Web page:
He alleged the Gatta-Mendri road is being constructed by the public works department but that Maoists are “misguiding locals” into thinking the road is part of iron ore excavations. “Naxals don’t want it built because of their own apprehensions that police parties will visit the area.”
Advocate Nogoti said it is easy for police forces to defame a public protest in Maoist areas. “They just have to term it Naxal to raise questions about its credibility. They have been doing this for a very long time and in this case, they are doing the same.”
Suicide linked to mining in Surjagarh
On August 31 last year, Ajay Toppo, 38, had demanded compensation from the administration for the damage done to his field by the silt caused by mining on Surjagad hills. The resident of Malampaadi village had made the request at a Jansunwai, or people’s court, held by district collector Sanjay Meena.
Toppo was allegedly told by the government servant that he “did not have right over the land” in absence of patta and that he was not a tribal. On the same night, Toppo died by suicide. The incident led to widespread resentment against the administration.
Ajay Toppo's field covered in silt.
Notably, Toppo belonged to the Oraon tribe which is not scheduled in Maharashtra.
“Ajay was a tribal from the Oraon community. His family had moved here from Chhattisgarh,” said advocate Lalsu Nogoti. “They had been living in Malampaadi village for the last 25-30 years. They are engaged in farming and have also applied for the patta under the Forest Rights Act.”
He added that Toppo’s village is located on the foothills of the Surjagarh mountain, with silt from mining settling on the rice crops in farms and destroying them.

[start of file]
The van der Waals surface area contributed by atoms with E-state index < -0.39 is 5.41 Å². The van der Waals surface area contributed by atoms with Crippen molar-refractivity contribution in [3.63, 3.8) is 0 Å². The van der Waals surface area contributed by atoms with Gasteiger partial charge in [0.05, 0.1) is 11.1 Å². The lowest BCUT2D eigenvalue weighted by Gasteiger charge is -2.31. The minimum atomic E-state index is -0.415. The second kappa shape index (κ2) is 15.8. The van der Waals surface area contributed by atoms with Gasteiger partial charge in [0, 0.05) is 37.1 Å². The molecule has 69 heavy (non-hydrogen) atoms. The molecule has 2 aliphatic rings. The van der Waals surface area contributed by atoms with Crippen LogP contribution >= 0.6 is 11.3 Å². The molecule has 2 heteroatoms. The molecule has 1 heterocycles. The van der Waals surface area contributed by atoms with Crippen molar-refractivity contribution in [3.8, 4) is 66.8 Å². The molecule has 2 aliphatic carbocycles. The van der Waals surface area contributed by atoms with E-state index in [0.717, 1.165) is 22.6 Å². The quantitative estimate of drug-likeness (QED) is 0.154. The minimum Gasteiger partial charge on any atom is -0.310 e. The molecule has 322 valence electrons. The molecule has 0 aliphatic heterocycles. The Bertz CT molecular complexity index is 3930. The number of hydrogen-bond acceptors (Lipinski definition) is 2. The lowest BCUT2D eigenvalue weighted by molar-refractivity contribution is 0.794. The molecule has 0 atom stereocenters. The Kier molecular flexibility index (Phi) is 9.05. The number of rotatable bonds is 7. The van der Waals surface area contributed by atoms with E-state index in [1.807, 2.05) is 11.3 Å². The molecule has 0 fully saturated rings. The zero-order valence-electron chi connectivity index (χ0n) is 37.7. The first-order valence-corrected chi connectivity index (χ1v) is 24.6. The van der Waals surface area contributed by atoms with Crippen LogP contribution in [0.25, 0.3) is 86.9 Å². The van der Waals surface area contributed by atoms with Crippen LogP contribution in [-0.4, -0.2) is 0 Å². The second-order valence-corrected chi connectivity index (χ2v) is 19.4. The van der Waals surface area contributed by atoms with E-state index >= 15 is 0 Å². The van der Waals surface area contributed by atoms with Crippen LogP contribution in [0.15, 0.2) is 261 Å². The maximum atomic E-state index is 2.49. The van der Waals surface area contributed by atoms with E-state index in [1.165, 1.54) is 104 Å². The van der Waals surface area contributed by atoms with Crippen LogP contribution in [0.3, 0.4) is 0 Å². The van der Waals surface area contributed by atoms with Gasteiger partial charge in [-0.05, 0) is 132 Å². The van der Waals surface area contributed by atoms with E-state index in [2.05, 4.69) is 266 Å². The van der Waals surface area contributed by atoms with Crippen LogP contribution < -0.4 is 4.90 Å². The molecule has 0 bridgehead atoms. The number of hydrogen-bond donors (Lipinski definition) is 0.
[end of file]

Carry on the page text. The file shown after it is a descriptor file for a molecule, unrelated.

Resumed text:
“Ajay had gone to attend the Jansunwai,” Lalsu said. “At last, the authorities had allowed people to ask questions. He requested compensation. But instead of resolving his problem, the collector insulted him publicly.”
Lalsu alleged that the collector told Ajay he wouldn’t get the compensation since he didn’t have patta and so his land would also be taken away. “He also told him he is not a tribal since the Oraon tribe isn’t scheduled in Maharashtra. This humiliation devastated him…If we go by his words, then he will not even consider our country’s president Draupadi Murmu as tribal in some states.”
Initially, Toppo’s family demanded action against the collector and held him responsible for his death. However, they were forced to withdraw the case, said Nagoti.
Ramdas Jarathe, a tribal rights activist in Gadchiroli, said, “We conducted a protest against his death , conducted a press conference and even wrote to the chief minister but nothing happened in the case. It was a tragic incident. How can a collector posted in the PESA area who is supposed to safeguard tribal rights himself exploit them?”